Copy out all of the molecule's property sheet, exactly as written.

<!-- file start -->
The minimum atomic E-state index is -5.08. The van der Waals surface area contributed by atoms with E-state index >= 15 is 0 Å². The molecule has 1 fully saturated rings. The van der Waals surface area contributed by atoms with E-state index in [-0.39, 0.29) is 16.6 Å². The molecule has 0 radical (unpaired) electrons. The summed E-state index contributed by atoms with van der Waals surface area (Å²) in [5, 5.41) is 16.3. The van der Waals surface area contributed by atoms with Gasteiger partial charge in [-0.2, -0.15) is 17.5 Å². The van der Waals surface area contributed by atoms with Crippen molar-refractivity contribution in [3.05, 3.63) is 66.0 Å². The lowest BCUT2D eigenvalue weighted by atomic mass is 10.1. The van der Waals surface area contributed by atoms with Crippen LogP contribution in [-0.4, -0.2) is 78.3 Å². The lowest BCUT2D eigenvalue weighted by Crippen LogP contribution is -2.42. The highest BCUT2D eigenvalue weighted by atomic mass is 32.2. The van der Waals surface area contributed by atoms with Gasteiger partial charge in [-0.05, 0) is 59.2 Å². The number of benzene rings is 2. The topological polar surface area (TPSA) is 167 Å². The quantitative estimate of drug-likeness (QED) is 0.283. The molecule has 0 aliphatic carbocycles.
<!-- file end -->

The minimum atomic E-state index is -5.08. The van der Waals surface area contributed by atoms with E-state index >= 15 is 0 Å². The molecule has 1 fully saturated rings. The van der Waals surface area contributed by atoms with E-state index in [-0.39, 0.29) is 16.6 Å². The molecule has 0 radical (unpaired) electrons. The summed E-state index contributed by atoms with van der Waals surface area (Å²) in [5, 5.41) is 16.3. The van der Waals surface area contributed by atoms with Gasteiger partial charge in [-0.2, -0.15) is 17.5 Å². The van der Waals surface area contributed by atoms with Crippen molar-refractivity contribution in [3.05, 3.63) is 66.0 Å². The lowest BCUT2D eigenvalue weighted by atomic mass is 10.1. The van der Waals surface area contributed by atoms with Crippen LogP contribution in [-0.4, -0.2) is 78.3 Å². The lowest BCUT2D eigenvalue weighted by Crippen LogP contribution is -2.42. The highest BCUT2D eigenvalue weighted by atomic mass is 32.2. The van der Waals surface area contributed by atoms with Gasteiger partial charge in [-0.05, 0) is 59.2 Å². The number of benzene rings is 2. The topological polar surface area (TPSA) is 167 Å². The quantitative estimate of drug-likeness (QED) is 0.283. The molecule has 0 aliphatic carbocycles.